Go to top of page

Primary tabs

Agricultural specialists team up to provide locally-grown food solutions for Tuvalu

Photo of agricultural extension workers being trained on soil composting in raised wicking garden beds

Growing nutritious food has become increasingly challenging in the small coral atoll of Tuvalu. More frequent severe weather, soil and water salinity, higher temperatures and variable rainfall is devastating crops and livelihoods.

With Tuvalu’s food security at risk, the Australian Government has launched an innovative new project to produce healthy food in small spaces through establishing highly productive, water-efficient food gardens.

Using the Foodcube – a modular wicking gardening system – developed under the Department of Foreign Affairs and Trade’s Innovation Xchange program and soil compost research from the Australian Centre for International Agricultural Research (ACIAR), the project will bring together key national and regional players to help atoll communities grow their own food.

The project commenced this week with a five-day soil health clinic training program with agricultural specialists who are working closely with extension workers and offering farmers advice on how to manage soil-health related problems.

The Australian High Commissioner to Tuvalu, Ms. Karyn Murray said the training programme taking place this week is a great example of project collaboration and multi-dimensional learning.

“Under the Tuvalu Food Futures project, we’re focusing on building local food production systems, increasing nutritional awareness and exploring opportunities for market distribution,” Ms Murray said.

“We are pleased to be partnering with the Ministry of Agriculture, Funafuti Island Council, Live & Learn Tuvalu, and leading regional and Australian research institutions on this endeavour.”

To ensure the project’s food production is sustainable, the soil nutrient status is critical. ACIAR’s Research Program Manager for Soil and Land Management, Dr James Quilty said the composts help overcome the constraints to crop production caused by the low nutrient status of atoll soils.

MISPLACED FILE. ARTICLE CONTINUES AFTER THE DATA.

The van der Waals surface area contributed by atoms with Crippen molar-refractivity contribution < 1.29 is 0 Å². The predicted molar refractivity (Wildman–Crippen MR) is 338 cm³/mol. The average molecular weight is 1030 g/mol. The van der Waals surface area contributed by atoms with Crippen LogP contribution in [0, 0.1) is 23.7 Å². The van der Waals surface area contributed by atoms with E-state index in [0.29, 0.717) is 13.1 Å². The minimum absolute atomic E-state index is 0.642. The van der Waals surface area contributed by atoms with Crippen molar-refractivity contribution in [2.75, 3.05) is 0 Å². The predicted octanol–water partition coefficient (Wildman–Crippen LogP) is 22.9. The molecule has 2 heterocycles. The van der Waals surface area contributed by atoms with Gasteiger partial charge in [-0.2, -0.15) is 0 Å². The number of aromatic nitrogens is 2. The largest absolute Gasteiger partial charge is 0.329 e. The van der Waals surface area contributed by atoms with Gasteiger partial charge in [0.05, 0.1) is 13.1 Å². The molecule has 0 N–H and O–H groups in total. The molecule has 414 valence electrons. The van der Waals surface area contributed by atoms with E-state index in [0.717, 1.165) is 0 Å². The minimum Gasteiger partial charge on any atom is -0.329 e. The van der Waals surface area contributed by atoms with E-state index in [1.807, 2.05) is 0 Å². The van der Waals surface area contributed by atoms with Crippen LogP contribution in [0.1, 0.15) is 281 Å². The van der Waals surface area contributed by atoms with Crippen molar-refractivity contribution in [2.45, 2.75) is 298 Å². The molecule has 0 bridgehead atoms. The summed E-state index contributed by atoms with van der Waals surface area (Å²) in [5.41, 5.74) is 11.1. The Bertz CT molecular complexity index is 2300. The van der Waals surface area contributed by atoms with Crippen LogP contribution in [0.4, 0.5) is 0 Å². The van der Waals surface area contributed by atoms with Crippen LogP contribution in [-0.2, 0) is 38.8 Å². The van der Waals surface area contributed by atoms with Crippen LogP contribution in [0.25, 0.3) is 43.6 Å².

Through years of ACIAR-funded research, special compost recipes have been developed which use biomass that is readily available on Tuvalu to create composts that meet the nutritional requirements of local vegetable crops.

“This training will help to ensure that the composts being produced are effective in supporting crop production in the Foodcube systems,” Dr Quilty added.

Tuvaluan Agricultural extension officers from eight islands took part in the first phase of the training to upgrade their skills and knowledge related to soil health and socio-economic practices to support livelihoods and food and nutrition security of atoll communities.

Senior Agricultural Officer with the Tuvalu Ministry of Agriculture, Matio Lonalona said the training was a valuable opportunity to learn and share experiences around compost production, seed management, pest and disease control and soil and water management approaches.

In addition to providing technical support on infrastructure that is supporting the production of the composts, the training aims to improve understanding on soil health and soil functions through awareness and demonstration of research results with hands on training on trial design and soil analysis and interpretation.

The training was overseen by the Tuvalu Department of Agriculture and delivered by the Pacific Community (SPC), Australia’s national science agency (CSIRO), and the University of Tasmania soil scientists.